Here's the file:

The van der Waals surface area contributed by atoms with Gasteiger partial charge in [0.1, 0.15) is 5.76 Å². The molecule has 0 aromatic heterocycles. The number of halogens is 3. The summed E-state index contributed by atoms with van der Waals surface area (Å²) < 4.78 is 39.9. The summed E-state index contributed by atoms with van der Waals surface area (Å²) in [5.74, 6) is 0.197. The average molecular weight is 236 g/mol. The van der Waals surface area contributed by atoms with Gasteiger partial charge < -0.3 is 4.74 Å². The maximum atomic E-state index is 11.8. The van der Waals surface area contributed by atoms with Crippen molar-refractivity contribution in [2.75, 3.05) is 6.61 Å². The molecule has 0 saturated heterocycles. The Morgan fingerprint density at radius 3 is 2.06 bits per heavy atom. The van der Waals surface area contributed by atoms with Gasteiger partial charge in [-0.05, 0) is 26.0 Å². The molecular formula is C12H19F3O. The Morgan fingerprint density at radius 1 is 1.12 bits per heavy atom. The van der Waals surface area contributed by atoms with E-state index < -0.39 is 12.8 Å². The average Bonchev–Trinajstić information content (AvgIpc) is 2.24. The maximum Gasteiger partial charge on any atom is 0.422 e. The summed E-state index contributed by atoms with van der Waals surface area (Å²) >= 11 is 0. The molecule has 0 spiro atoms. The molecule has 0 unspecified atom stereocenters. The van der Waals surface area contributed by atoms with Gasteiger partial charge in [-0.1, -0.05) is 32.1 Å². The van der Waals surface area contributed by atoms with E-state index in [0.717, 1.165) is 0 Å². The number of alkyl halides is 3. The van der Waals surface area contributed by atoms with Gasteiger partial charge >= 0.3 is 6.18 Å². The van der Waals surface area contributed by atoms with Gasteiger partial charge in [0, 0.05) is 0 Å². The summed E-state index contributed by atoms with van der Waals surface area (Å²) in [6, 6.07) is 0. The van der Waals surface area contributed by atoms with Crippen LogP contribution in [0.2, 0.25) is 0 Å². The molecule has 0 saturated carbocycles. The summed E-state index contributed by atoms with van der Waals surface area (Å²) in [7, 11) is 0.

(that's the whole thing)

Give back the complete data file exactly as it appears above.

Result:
The van der Waals surface area contributed by atoms with Gasteiger partial charge in [0.1, 0.15) is 5.76 Å². The molecule has 0 aromatic heterocycles. The number of halogens is 3. The summed E-state index contributed by atoms with van der Waals surface area (Å²) < 4.78 is 39.9. The summed E-state index contributed by atoms with van der Waals surface area (Å²) in [5.74, 6) is 0.197. The average molecular weight is 236 g/mol. The van der Waals surface area contributed by atoms with Gasteiger partial charge < -0.3 is 4.74 Å². The maximum atomic E-state index is 11.8. The van der Waals surface area contributed by atoms with Crippen molar-refractivity contribution in [2.75, 3.05) is 6.61 Å². The molecule has 0 saturated heterocycles. The Morgan fingerprint density at radius 3 is 2.06 bits per heavy atom. The van der Waals surface area contributed by atoms with Gasteiger partial charge in [-0.05, 0) is 26.0 Å². The molecular formula is C12H19F3O. The Morgan fingerprint density at radius 1 is 1.12 bits per heavy atom. The van der Waals surface area contributed by atoms with E-state index < -0.39 is 12.8 Å². The average Bonchev–Trinajstić information content (AvgIpc) is 2.24. The maximum Gasteiger partial charge on any atom is 0.422 e. The summed E-state index contributed by atoms with van der Waals surface area (Å²) >= 11 is 0. The molecule has 0 spiro atoms. The molecule has 0 unspecified atom stereocenters. The van der Waals surface area contributed by atoms with Gasteiger partial charge in [-0.1, -0.05) is 32.1 Å². The van der Waals surface area contributed by atoms with E-state index in [0.717, 1.165) is 0 Å². The number of alkyl halides is 3. The van der Waals surface area contributed by atoms with Gasteiger partial charge >= 0.3 is 6.18 Å². The van der Waals surface area contributed by atoms with Gasteiger partial charge in [0, 0.05) is 0 Å². The summed E-state index contributed by atoms with van der Waals surface area (Å²) in [6, 6.07) is 0. The van der Waals surface area contributed by atoms with Crippen LogP contribution in [0.2, 0.25) is 0 Å². The molecule has 0 saturated carbocycles. The summed E-state index contributed by atoms with van der Waals surface area (Å²) in [7, 11) is 0.